Presentation on theme: "Mountain Belts Geology 12 Ms. Pushie Citadel High School."— Presentation transcript:
Mountain Belts Geology 12 Ms. Pushie Citadel High School
The processes that produce mountain belts are called orogenesis. They include: folding –anticlines –synclines thrust faulting metamorphism igneous activity
There are 5 basic kinds of mountains: Dome Fold, Fault-block, Volcanic, and Plateau mountains.
1. Dome Mountains Dome mountains are the result of a great amount of melted rock pushing its way up under the earth without folding or faulting resulting in a rounded dome. As the dome is raised above its surroundings erosion occurs, and as a result of erosion, peaks and valleys are formed.
2. Fold Mountains Fold mountains are formed when two plates collided head on, and their edges crumbled, much the same way as a piece of paper folds when pushed together. Examples of fold mountains include Himalayas in Asia, the Alps in Europe and the Andes in South America
3. Fault-block Mountains These mountains form when faults or cracks in the earth's crush force some materials or blocks of rock up and others down. Instead of the earth folding over, the earth fractures and blocks are stacked. Examples include the Sierra Nevada mountains in North America and the Harz Mountains in Germany.
4. Volcanic Mountains Volcanic Mountains are formed when molten rock, or magma deep within the earth, erupts, and piles upon the surface. Examples of Volcanic Mountains include Mount St. Helens in North America and Mount Pinatubo in the Philippines.
5. Plateau Mountains (Erosion Mountains) These are mountains that are really plateaus that have worn down from erosion. The dictionary describes these as large areas of ‘high levels’ of flat land.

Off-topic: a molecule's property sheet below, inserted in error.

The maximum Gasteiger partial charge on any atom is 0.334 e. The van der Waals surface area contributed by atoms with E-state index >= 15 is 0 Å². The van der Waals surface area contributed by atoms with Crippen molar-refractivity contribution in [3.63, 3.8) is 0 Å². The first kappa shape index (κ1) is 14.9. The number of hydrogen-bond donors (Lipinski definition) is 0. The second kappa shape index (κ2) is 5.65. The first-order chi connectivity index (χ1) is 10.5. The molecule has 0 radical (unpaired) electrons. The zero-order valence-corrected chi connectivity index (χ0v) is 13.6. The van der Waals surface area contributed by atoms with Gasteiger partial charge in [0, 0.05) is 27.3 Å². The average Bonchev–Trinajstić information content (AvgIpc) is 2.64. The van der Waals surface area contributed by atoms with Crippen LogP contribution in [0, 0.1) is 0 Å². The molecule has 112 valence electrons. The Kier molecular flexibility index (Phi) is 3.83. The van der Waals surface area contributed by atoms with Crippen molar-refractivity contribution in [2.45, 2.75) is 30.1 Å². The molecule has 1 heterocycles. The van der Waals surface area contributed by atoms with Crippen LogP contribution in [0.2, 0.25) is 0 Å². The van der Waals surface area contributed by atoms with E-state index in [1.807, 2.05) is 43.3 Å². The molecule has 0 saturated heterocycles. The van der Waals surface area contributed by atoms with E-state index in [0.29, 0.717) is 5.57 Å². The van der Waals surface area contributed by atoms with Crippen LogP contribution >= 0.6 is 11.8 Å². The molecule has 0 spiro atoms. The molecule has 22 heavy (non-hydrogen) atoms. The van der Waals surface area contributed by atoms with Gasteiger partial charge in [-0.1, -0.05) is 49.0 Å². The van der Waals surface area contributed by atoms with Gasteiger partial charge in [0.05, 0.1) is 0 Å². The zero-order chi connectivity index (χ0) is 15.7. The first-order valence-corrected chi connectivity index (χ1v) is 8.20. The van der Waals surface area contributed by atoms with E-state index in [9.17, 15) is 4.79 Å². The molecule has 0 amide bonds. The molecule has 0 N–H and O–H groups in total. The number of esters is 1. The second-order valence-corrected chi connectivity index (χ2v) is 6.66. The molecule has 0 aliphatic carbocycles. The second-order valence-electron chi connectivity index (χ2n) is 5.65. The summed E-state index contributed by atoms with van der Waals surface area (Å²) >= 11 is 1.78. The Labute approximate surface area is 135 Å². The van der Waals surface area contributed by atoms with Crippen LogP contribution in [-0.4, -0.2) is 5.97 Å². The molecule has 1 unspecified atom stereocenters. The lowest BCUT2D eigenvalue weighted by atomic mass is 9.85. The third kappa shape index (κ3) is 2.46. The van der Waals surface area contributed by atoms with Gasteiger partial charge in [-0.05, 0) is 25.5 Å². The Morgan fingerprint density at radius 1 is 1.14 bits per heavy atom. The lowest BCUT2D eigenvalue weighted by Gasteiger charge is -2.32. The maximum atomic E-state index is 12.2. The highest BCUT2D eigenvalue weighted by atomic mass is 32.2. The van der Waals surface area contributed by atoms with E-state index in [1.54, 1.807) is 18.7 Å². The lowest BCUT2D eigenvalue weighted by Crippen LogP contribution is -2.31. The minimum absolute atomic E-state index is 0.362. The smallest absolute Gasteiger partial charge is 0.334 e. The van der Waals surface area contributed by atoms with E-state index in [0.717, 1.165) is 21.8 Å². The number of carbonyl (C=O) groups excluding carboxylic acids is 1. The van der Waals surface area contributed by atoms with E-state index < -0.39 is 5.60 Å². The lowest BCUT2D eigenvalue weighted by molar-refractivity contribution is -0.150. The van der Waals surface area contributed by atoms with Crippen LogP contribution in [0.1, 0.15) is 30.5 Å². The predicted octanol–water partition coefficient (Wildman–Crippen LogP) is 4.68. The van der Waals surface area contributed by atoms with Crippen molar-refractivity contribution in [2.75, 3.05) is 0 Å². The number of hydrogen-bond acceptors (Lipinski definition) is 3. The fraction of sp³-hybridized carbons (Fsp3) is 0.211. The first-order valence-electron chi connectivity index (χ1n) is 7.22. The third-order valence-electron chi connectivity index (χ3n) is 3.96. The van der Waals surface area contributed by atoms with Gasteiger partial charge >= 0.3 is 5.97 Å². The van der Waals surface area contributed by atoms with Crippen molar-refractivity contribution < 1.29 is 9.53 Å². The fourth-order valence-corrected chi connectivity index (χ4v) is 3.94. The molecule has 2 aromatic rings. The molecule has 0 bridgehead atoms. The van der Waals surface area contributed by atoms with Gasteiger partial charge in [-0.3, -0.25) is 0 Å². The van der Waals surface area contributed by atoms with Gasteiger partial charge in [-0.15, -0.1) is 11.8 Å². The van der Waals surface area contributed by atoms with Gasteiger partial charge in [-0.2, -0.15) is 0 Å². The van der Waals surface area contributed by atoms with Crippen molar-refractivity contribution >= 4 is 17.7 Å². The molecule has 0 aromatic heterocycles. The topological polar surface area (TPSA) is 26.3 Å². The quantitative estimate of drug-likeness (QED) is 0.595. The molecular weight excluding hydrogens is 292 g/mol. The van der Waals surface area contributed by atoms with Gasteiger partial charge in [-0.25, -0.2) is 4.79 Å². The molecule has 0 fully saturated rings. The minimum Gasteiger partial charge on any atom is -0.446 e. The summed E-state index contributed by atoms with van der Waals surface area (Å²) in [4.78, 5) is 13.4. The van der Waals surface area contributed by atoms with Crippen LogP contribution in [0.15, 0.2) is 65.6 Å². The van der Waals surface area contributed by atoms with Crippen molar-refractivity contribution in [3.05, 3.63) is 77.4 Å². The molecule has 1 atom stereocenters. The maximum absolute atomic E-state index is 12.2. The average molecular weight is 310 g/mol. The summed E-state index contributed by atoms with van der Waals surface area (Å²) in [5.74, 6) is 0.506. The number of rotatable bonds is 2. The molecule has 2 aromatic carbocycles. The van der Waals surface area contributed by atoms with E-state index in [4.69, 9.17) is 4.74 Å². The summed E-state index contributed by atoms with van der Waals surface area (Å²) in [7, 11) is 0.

Isostasy and Crustal Uplift The concept of the Earth's crust in gravitational balance or equilibrium is called isostasy. Consider low density crust floating on a denser mantle that flows. When weight is applied to the crust, it subsides. When weight is removed, it rebounds (uplifts). The continental glaciers melted about 10,000 years ago. In this amount of time, the land has been steadily uplifting due to the removal of the weight. In the Hudson Bay region of Canada, as much as 330 m (about 1000 ft) of uplift has occurred. This is a rate of uplift of roughly 3 - 4 cm/year.
Evidence for crustal uplift. Fossil sea shells found in rocks thousands of feet above sea level. Roman temples with clam borings indicating subsidence followed by uplift. Wave-cut platforms (terraces) hundreds of meters above sea level in coastal regions of California.
Note that mountains have deep roots, as determined through seismological and gravity studies. Continental crust averages about 35 km thick. Under some mountain chains, crustal thickness is approximately twice that thickness (about 70 km thick). As erosion lowers mountains by erosion, isostasy raises them up again. These processes operate until the mountain belt reaches "normal" crustal thickness again.
The World's Tallest Mountain At 29,029ft (8,848m) Everest is the highest mountain in the worldEverest Mauna Kea, an inactive volcano on the island of Hawaii is actually taller. Only 13,796 feet of Mauna Kea stands above sea level, however, if you measure it from its base, which is below sea level, it is 33,465 feet.
The eight-thousanders The eight-thousanders are the fourteen mountains on Earth that are higher than 8,000 metres (26,427 feet) measured from sea level. They are all located in the Himalayan and Karakoram in Asia.
The highest mountains of each continent (the Seven Summits): Mount Everest Asia 8,850 mMount Everest Aconcagua South America 6,959 mAconcagua Mount McKinley (Denali) North America 6,194 mMount McKinley Kilimanjaro Africa 5,895 mKilimanjaro Mount Elbrus Europe 5,642 mMount Elbrus Vinson Massif Antarctica 4,897 mVinson Massif Carstensz Pyramid 4,884 (technically in Indonesia)Carstensz Pyramid Mount Kosciuszko 2,228mMount Kosciuszko (The highest point on the Australian landmass ) Australia